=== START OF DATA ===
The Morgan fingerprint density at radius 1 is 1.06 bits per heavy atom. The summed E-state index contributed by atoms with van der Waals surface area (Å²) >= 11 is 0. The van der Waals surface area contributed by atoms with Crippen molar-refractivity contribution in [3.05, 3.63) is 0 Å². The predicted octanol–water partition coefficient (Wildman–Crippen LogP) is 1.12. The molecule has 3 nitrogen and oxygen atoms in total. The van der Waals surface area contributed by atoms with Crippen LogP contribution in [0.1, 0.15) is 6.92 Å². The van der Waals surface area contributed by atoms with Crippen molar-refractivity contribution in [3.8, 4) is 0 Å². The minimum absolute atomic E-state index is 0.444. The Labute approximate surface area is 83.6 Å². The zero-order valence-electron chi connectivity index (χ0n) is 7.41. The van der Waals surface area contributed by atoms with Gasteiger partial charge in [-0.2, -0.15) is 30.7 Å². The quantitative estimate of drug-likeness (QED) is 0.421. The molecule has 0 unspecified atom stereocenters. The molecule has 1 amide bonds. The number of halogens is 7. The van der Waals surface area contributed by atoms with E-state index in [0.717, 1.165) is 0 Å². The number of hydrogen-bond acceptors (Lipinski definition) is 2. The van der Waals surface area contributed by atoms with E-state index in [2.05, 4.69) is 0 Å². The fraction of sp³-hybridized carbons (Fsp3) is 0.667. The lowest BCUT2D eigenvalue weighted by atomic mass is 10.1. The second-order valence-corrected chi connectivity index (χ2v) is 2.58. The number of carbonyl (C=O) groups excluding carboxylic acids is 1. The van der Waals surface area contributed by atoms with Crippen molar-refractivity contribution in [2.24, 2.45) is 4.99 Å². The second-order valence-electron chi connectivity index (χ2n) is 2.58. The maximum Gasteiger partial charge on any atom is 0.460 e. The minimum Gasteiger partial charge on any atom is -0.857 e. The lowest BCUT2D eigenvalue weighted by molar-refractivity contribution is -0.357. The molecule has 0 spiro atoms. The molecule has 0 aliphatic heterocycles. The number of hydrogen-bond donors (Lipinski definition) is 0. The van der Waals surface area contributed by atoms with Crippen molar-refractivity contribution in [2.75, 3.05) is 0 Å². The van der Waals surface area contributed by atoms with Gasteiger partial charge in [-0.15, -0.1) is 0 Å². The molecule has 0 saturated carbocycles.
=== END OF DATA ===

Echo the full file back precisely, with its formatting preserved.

The Morgan fingerprint density at radius 1 is 1.06 bits per heavy atom. The summed E-state index contributed by atoms with van der Waals surface area (Å²) >= 11 is 0. The van der Waals surface area contributed by atoms with Crippen molar-refractivity contribution in [3.05, 3.63) is 0 Å². The predicted octanol–water partition coefficient (Wildman–Crippen LogP) is 1.12. The molecule has 3 nitrogen and oxygen atoms in total. The van der Waals surface area contributed by atoms with Crippen LogP contribution in [0.1, 0.15) is 6.92 Å². The van der Waals surface area contributed by atoms with Crippen molar-refractivity contribution in [3.8, 4) is 0 Å². The minimum absolute atomic E-state index is 0.444. The Labute approximate surface area is 83.6 Å². The zero-order valence-electron chi connectivity index (χ0n) is 7.41. The van der Waals surface area contributed by atoms with Gasteiger partial charge in [-0.2, -0.15) is 30.7 Å². The quantitative estimate of drug-likeness (QED) is 0.421. The molecule has 0 unspecified atom stereocenters. The molecule has 1 amide bonds. The number of halogens is 7. The van der Waals surface area contributed by atoms with E-state index in [0.717, 1.165) is 0 Å². The number of hydrogen-bond acceptors (Lipinski definition) is 2. The van der Waals surface area contributed by atoms with E-state index in [2.05, 4.69) is 0 Å². The fraction of sp³-hybridized carbons (Fsp3) is 0.667. The lowest BCUT2D eigenvalue weighted by atomic mass is 10.1. The second-order valence-corrected chi connectivity index (χ2v) is 2.58. The number of carbonyl (C=O) groups excluding carboxylic acids is 1. The van der Waals surface area contributed by atoms with Crippen molar-refractivity contribution in [2.24, 2.45) is 4.99 Å². The second-order valence-electron chi connectivity index (χ2n) is 2.58. The maximum Gasteiger partial charge on any atom is 0.460 e. The minimum Gasteiger partial charge on any atom is -0.857 e. The lowest BCUT2D eigenvalue weighted by molar-refractivity contribution is -0.357. The molecule has 0 spiro atoms. The molecule has 0 aliphatic heterocycles. The number of hydrogen-bond donors (Lipinski definition) is 0. The van der Waals surface area contributed by atoms with Crippen molar-refractivity contribution in [2.75, 3.05) is 0 Å². The van der Waals surface area contributed by atoms with Gasteiger partial charge in [-0.15, -0.1) is 0 Å². The molecule has 0 saturated carbocycles.